With healthcare breaches becoming routine, there's a thriving black market for medical identity information. And criminals are using the information in a variety of ways, according to a Fortune article.
A false alarm with a patient suspected to have E bola at a Massachusetts medical practice last week prompted an outcry for more guidance as to how offices should respond to the threat, the Boston Globe re ported.
The recent high-profile death of Joan Rivers after an outpatient end oscopy procedure has brought more attention to safety concerns at surgical centers and other ambulatory settings, though it's an issue that has been on regulators' radar for some time, according to an ar ticle from Crain's New York Business.
As hospitals prepare to transition from ICD-9 to ICD-10 coding by October 2015, computer-assisted coding (CAC)tools will become increasingly important, so much so that, according to a new HIMSS Analytics report, they have the highest growth potential out of 25 support service applications.
The National Institute of Standards and Technology's cybersecurity framework would be "more useable and more prescriptive" for healthcare entities if it gave more specific guidance on implementation, according to the Healthcare Information and Management Systems Society's Lee Kim.
Rep. Bill Flores (R-Texas) pledged a "broad discussion" on the Department of Veterans Affairs' role in mental health research after the revelation that the Waco VA facility wasted millions, according to the Associated Press.
Health officials said the revised, stricter guidelines issued by the Centers for Disease Control and Prevention (CDC) are more stringent and will help prevent further spread of the Ebola virus, according to CBS News.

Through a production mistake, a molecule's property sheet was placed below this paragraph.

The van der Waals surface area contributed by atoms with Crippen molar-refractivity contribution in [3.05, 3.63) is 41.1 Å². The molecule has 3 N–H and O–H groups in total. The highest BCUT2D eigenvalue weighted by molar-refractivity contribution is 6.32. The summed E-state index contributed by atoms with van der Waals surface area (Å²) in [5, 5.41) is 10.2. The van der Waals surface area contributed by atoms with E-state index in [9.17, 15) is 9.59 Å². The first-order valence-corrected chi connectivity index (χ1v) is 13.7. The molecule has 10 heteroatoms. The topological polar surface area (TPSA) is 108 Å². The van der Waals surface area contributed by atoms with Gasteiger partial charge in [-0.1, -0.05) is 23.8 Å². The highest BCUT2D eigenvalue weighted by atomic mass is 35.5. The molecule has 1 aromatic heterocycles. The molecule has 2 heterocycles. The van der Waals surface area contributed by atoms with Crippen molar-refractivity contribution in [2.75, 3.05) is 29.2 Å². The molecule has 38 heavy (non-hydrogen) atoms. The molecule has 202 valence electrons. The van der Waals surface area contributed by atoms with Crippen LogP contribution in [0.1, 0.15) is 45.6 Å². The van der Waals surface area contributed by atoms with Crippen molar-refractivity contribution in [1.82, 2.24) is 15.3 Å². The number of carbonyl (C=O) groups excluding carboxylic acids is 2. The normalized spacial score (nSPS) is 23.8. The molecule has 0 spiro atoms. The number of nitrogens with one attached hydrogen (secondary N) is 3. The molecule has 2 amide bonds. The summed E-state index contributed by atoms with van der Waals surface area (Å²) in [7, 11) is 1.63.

Sometimes, with all that's going on with mobile healthcare technology--from emerging tools and the stream of research reports to product development and deployment--it can be easy for tech experts to become too focused on being first and ahead of the pack rather than producing a viable and validated product.
Back in the 1990s the American College of Radiology began a huge project to define the appropriate use of different imaging technologies. This effort--the ACR Appropriateness Criteria--is continually updated and covers all medical procedures, helping healthcare providers conduct the most appropriate medical imaging exam for a patient's clinical condition. Recent research shows us, however, that some work still needs to be done when it comes to the use of appropriateness criteria.
A review of appropriateness criteria of outpatient abdominal and pelvic CT and MRI exams published in Academic Radiology has found that of the exams matched with American College of Radiology appropriateness criteria, a high percentage were appropriate and more likely to lead to significant results than inappropriate studies.